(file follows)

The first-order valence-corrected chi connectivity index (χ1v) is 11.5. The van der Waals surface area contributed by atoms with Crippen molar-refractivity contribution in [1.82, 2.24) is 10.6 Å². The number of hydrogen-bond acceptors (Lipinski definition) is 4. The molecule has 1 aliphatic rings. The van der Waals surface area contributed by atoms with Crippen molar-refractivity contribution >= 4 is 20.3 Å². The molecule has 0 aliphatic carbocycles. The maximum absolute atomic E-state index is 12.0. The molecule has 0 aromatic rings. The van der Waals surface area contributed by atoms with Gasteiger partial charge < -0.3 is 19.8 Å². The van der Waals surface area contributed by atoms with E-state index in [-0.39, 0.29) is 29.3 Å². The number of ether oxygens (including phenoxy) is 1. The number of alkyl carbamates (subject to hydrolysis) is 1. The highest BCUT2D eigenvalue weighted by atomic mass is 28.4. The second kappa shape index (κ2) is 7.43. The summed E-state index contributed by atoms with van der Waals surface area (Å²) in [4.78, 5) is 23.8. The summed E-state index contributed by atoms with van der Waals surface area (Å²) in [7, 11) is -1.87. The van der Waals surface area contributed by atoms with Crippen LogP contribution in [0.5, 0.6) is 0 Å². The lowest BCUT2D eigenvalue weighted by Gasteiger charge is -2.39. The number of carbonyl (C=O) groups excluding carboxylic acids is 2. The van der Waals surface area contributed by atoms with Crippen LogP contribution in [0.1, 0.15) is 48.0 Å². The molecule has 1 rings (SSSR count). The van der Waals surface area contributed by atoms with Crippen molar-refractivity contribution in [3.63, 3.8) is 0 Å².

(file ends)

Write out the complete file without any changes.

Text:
The first-order valence-corrected chi connectivity index (χ1v) is 11.5. The van der Waals surface area contributed by atoms with Crippen molar-refractivity contribution in [1.82, 2.24) is 10.6 Å². The number of hydrogen-bond acceptors (Lipinski definition) is 4. The molecule has 1 aliphatic rings. The van der Waals surface area contributed by atoms with Crippen molar-refractivity contribution >= 4 is 20.3 Å². The molecule has 0 aliphatic carbocycles. The maximum absolute atomic E-state index is 12.0. The molecule has 0 aromatic rings. The van der Waals surface area contributed by atoms with Gasteiger partial charge < -0.3 is 19.8 Å². The van der Waals surface area contributed by atoms with E-state index in [-0.39, 0.29) is 29.3 Å². The number of ether oxygens (including phenoxy) is 1. The number of alkyl carbamates (subject to hydrolysis) is 1. The highest BCUT2D eigenvalue weighted by atomic mass is 28.4. The second kappa shape index (κ2) is 7.43. The summed E-state index contributed by atoms with van der Waals surface area (Å²) in [4.78, 5) is 23.8. The summed E-state index contributed by atoms with van der Waals surface area (Å²) in [7, 11) is -1.87. The van der Waals surface area contributed by atoms with Crippen LogP contribution in [0.5, 0.6) is 0 Å². The lowest BCUT2D eigenvalue weighted by Gasteiger charge is -2.39. The number of carbonyl (C=O) groups excluding carboxylic acids is 2. The van der Waals surface area contributed by atoms with Crippen LogP contribution in [0.1, 0.15) is 48.0 Å². The molecule has 1 rings (SSSR count). The van der Waals surface area contributed by atoms with Crippen molar-refractivity contribution in [3.63, 3.8) is 0 Å².